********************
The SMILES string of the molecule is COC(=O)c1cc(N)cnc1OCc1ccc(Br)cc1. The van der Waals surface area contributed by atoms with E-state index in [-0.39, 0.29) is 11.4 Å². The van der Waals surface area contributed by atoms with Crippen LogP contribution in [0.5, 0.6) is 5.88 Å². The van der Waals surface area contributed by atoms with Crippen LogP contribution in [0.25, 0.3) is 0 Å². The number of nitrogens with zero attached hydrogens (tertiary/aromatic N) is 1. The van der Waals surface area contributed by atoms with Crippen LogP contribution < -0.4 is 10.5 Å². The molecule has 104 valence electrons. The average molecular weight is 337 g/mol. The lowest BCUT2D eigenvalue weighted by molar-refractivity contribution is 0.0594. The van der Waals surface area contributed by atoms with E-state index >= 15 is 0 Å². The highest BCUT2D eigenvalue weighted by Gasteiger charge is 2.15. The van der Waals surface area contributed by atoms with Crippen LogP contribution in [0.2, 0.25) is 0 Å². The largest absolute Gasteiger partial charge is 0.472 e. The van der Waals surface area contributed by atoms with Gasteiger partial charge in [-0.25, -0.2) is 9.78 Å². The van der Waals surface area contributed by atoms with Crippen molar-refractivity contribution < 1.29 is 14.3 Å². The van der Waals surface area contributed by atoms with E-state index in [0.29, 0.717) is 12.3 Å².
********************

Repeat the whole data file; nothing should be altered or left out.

The SMILES string of the molecule is COC(=O)c1cc(N)cnc1OCc1ccc(Br)cc1. The van der Waals surface area contributed by atoms with E-state index in [-0.39, 0.29) is 11.4 Å². The van der Waals surface area contributed by atoms with Crippen LogP contribution in [0.5, 0.6) is 5.88 Å². The van der Waals surface area contributed by atoms with Crippen LogP contribution in [0.25, 0.3) is 0 Å². The number of nitrogens with zero attached hydrogens (tertiary/aromatic N) is 1. The van der Waals surface area contributed by atoms with Crippen LogP contribution < -0.4 is 10.5 Å². The molecule has 104 valence electrons. The average molecular weight is 337 g/mol. The lowest BCUT2D eigenvalue weighted by molar-refractivity contribution is 0.0594. The van der Waals surface area contributed by atoms with E-state index >= 15 is 0 Å². The highest BCUT2D eigenvalue weighted by Gasteiger charge is 2.15. The van der Waals surface area contributed by atoms with Crippen LogP contribution in [0.2, 0.25) is 0 Å². The largest absolute Gasteiger partial charge is 0.472 e. The van der Waals surface area contributed by atoms with Gasteiger partial charge in [-0.25, -0.2) is 9.78 Å². The van der Waals surface area contributed by atoms with Crippen molar-refractivity contribution < 1.29 is 14.3 Å². The van der Waals surface area contributed by atoms with E-state index in [0.29, 0.717) is 12.3 Å².